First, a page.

Water safety floods into local schools

Water Skills for Life Plus pilot programme founder Anne Mcleod with Pyes Pā School principal Blake Carlin. Photo/John Borren.

Pyes School is participating in the first Water Skills for Life Plus pilot programme.

The programme aims to teach children lifesaving skills and knowledge surrounding the water in order to help children to not only survive, but thrive in the region’s waterways.

Pyes School principal Blake Carlin says the programme is an awesome initiative.

“We feel fortunate, privileged and very lucky that we get to be a part of this.”

The school is one of ten in the Bay of Plenty participating in the programme.

“I just think survival skills in the water are so important. They are as important, if not more important than any academic skills you can pick up.

“Living in the area that we live in and the accessibility of the water, not just the ocean but the lakes and rivers as well, shows that being safe and surviving in the water is key.”

Blake himself grew up next to the beach and water safety skills were as important to him then, as they are now.

“I grew up in Raglan and so water was always a part of my upbringing.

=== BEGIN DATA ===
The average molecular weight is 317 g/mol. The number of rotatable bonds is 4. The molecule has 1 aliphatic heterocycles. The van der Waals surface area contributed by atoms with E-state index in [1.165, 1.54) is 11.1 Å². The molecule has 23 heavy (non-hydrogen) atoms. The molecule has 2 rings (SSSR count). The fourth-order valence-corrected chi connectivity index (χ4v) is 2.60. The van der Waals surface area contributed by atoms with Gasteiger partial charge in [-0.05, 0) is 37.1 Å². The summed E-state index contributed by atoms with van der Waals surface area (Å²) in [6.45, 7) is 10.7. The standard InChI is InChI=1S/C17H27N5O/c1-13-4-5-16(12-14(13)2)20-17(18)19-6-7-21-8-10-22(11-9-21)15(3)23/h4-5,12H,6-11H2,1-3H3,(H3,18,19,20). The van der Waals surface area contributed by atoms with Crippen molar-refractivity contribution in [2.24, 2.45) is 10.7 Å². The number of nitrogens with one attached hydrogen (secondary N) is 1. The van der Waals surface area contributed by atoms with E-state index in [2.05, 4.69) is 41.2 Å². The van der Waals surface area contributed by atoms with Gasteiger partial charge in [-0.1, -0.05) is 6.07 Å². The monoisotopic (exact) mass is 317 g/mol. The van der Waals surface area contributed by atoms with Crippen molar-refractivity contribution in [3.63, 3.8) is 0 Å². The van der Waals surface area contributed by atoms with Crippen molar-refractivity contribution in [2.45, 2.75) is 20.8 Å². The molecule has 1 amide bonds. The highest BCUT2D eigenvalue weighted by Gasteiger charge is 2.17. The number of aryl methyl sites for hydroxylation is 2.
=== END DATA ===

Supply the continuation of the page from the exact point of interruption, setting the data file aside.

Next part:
“I was certainly brought up with an awareness of the water and how conditions can change very quickly.

“Due to my personal upbringing, and now as an educator, you could say I’ve got a bit of an affinity with water safety.

“I’m a keen surfer myself, so safety in the water is a massive part of my life.”

Blake, who has been the Principal of Pyes School for almost four years, says swimming is a big part of the curriculum, with the school pool being open in terms one and four.

“We’re one of those schools that are lucky enough to still have a school pool.

“With our job as educators we are always imparting knowledge and if we can impart this knowledge and it saves a life in the future that’s incredibly important.

“I think that if kids at any point feel compromised in the water, or their safety is at threat that they have the confidence and skills to know what to do, even if it’s just as simple as knowing how to float.

“With the rise of tragic events resulting from incidents in the water, we as educators have an obligation to try to help reduce that number and that’s something we can start early in schools.”

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